Battery builder A123 Systems that won $249 million federal grant files for bankruptcy

No company has embodied Washington's hope for an American-built electric vehicle business like A123 Systems. The Massachusetts-based company was supposed to become the leading home-grown supplier of lithium-ion batteries for automakers in the United States and around the world -- fueled in part by a $249 million grant from the Obama administration. Today, A123 Systems filed for bankruptcy, saying much of its assets would be sold after losing $857 million over the past several years. Here's why it failed.

That photo above comes from an April 2010 speech in the Rose Garden of the White House, where President Barack Obama hailed A123 with Chief Executive David Vieux on his left, for its plans to create 2,000 jobs by 2012. A123 also won $125 million in grants and tax credits from Michigan state officials for building plants there. I was in the audience covering the event, and walked out of the White House while talking to two new A123 employees -- both grateful engineers who had lost jobs in the recession and spent months e-mailing resumes with few responses.

When A123 opened its plant in Michigan later that year, Obama called again to congratulate Vieux: "This is about the birth of an entire new industry in America -- an industry that's going to be central to the next generation of cars," Obama said according to a transcript released by the White House. "When folks lift up their hoods on the cars of the future, I want them to see engines and batteries that are stamped: Made in America."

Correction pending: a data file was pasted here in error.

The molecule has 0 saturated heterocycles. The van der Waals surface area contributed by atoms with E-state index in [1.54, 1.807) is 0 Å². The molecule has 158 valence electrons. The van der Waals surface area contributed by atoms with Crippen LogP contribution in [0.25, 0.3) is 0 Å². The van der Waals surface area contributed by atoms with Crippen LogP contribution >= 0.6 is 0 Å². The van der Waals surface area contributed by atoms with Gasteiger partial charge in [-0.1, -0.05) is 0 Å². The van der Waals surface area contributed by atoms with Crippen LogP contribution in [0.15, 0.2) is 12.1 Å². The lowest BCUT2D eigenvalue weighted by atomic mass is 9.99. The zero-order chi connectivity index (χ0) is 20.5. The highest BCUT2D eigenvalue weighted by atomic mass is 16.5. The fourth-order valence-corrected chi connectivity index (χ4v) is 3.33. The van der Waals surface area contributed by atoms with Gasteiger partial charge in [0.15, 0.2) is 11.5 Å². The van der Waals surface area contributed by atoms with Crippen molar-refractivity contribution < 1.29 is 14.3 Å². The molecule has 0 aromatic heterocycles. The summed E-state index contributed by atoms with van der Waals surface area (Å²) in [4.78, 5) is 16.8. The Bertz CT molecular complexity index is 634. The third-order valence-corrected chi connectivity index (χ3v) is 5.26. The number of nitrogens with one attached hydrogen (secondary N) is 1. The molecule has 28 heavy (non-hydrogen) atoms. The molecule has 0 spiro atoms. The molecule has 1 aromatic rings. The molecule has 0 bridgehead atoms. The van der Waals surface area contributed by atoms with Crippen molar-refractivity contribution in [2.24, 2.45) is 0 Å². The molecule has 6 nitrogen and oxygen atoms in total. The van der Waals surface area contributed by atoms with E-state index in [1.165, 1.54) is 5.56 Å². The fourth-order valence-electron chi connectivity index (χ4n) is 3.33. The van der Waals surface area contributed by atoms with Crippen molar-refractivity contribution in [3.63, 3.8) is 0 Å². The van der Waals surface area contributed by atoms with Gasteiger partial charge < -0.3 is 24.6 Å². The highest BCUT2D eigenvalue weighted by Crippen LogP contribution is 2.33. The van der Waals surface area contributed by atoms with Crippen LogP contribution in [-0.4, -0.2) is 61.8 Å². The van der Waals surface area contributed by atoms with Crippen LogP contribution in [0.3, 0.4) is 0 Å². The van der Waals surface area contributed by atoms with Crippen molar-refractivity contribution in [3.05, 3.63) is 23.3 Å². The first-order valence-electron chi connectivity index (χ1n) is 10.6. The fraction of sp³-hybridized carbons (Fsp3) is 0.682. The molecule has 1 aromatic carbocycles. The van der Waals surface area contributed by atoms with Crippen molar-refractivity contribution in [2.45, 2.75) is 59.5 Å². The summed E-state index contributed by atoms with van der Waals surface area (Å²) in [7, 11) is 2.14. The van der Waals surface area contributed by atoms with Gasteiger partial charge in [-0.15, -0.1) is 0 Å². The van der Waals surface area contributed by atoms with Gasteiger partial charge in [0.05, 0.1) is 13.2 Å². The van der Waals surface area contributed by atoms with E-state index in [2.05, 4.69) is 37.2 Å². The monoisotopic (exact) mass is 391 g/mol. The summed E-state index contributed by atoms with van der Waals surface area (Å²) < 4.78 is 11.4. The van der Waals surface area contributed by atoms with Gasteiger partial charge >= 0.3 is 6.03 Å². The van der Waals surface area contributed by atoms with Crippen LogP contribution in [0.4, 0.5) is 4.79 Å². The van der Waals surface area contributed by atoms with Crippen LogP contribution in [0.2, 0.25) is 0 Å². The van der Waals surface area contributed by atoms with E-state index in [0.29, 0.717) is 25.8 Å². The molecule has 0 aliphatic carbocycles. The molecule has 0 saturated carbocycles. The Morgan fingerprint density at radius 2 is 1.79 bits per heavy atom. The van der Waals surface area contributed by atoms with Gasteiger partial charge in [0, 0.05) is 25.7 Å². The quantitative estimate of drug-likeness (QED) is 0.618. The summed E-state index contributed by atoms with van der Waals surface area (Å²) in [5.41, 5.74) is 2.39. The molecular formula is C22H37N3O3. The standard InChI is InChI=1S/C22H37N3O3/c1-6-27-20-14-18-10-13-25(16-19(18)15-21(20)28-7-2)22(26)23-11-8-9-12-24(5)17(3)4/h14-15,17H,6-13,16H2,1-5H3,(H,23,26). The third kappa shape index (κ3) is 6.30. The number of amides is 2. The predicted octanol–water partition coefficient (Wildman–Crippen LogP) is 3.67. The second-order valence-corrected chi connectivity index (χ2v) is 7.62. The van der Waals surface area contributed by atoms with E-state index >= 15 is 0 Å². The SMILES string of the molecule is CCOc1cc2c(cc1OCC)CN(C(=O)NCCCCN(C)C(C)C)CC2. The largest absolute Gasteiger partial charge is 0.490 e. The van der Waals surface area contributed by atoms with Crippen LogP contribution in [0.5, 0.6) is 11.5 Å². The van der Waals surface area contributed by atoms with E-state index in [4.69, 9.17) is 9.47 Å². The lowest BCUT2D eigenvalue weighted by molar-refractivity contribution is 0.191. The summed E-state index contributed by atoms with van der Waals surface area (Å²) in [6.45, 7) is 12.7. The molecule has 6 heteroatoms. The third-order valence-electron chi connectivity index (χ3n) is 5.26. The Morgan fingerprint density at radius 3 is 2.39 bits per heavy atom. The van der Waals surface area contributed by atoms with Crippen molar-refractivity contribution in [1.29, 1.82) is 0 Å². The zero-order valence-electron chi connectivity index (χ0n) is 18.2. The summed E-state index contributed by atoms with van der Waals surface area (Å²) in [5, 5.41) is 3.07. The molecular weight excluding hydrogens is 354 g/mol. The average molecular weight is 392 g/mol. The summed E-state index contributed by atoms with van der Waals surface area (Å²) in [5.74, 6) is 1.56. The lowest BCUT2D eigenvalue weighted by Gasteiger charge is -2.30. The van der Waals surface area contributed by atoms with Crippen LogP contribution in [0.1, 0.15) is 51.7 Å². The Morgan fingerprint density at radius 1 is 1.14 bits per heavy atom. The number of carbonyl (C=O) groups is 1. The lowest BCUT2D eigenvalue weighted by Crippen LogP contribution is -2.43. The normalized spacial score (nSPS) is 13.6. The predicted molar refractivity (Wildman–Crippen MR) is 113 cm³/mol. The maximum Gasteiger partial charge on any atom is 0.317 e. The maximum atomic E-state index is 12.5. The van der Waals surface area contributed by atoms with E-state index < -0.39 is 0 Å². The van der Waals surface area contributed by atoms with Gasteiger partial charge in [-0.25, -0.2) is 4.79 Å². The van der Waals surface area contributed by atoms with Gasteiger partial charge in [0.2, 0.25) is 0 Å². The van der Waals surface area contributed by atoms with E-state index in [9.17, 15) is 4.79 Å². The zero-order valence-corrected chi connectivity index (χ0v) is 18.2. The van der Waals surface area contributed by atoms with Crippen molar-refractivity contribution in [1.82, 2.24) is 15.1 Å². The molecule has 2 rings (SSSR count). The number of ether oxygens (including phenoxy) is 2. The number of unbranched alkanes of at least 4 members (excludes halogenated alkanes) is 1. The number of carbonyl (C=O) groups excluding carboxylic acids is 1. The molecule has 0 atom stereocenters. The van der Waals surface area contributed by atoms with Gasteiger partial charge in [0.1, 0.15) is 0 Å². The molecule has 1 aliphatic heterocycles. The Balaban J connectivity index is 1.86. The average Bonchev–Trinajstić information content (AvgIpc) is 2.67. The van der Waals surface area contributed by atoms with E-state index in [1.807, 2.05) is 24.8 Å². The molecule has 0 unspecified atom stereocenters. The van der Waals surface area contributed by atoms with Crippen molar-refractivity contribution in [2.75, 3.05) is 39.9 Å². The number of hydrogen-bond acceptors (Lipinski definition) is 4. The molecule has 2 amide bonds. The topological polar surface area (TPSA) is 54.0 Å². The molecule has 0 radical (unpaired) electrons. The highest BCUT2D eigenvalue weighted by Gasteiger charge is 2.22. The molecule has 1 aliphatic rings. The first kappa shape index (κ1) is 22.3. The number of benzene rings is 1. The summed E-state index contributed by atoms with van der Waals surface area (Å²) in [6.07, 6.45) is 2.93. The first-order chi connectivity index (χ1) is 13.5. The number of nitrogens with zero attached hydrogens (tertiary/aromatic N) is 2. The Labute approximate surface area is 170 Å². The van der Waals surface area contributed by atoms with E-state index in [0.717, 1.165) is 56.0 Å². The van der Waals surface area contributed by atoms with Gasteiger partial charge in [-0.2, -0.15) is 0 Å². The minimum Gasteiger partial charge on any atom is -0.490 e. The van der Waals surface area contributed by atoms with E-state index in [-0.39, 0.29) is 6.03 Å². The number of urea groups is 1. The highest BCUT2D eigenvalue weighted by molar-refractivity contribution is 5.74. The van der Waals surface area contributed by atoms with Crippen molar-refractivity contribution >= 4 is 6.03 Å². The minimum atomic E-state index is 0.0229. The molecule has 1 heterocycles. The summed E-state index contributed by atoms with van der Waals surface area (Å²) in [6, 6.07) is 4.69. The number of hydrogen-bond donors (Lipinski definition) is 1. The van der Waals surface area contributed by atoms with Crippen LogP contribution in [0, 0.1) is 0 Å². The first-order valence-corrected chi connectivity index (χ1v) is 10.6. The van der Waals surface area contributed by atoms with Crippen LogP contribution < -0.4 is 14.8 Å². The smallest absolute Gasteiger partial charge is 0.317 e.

But A123 was never able to turn the promise of its creation by MIT students and faculty into real-world products. It lost out on supplying batteries for the Chevrolet Volt to South Korea's LG Chem, with General Motors executives at the time citing the more established firm as a safer bet. A123 did eventually win a GM contract for batteries in the upcoming Chevrolet Spark EV, but that wasn't expected to be a high-volume model.


A123's biggest bet lay with Fisker Automotive, and when the Fisker Karma suffered a series of launch delays and sales far below expectations, A123's finances began to take a hit. The company also had to spend $66 million on a recall of its Karma battery packs in 2011 due to a charging defect. While it tried to find other uses for its batteries outside the auto industry, none came close to generating the kind of revenue a major automotive supply contract might.

Since that Rose Garden speech, American have proven far less excited about electric vehicles than what the Obama administration expected. President Obama's goal of having one million plug-in hybrids or electric vehicles on the road by 2015 looks like it will come up short by some 600,000 vehicles, according to Pike Research. So far this year, Americans have bought about 31,000 all-electric vehicles or plug-in hybrids -- and all of their batteries were made by suppliers outside the United States.

While demand has fallen far short, battery supply has boomed. The Obama administration was far from alone in thinking that battery makers were a source of future jobs; A123 and Vieux had been guests of President George W. Bush when he touted his energy plans. Governments around the world, especially China and Japan, have poured billions of dollars into battery research and manufacturing. That money has yet to produce a breakthrough that would make EVs as usable as liquid-fuel vehicles, but it has created a mini-glut of battery makers, driving down prices. A123 attempted to lower its costs with deals in China and Korea, but neither paid off in time.

A123 says in its bankruptcy filing that its assets will be bought for $125 million by supplier Johnson Controls; it had said earlier this year that the government had paid about $130 million of the $249 million grant. Its failure will only strengthen arguments from Republican presidential candidate Mitt Romney that the Obama administration wasted millions of dollars in its pursuit of green jobs. Obama was right on the broader point: Batteries will be essential to future vehicles around the world. But that change won't happen as quickly as he expected, and every nation that builds cars in volume will have its own favored firms vying for the same opportunity. Voters will have to decide whether the chase was worth the charge.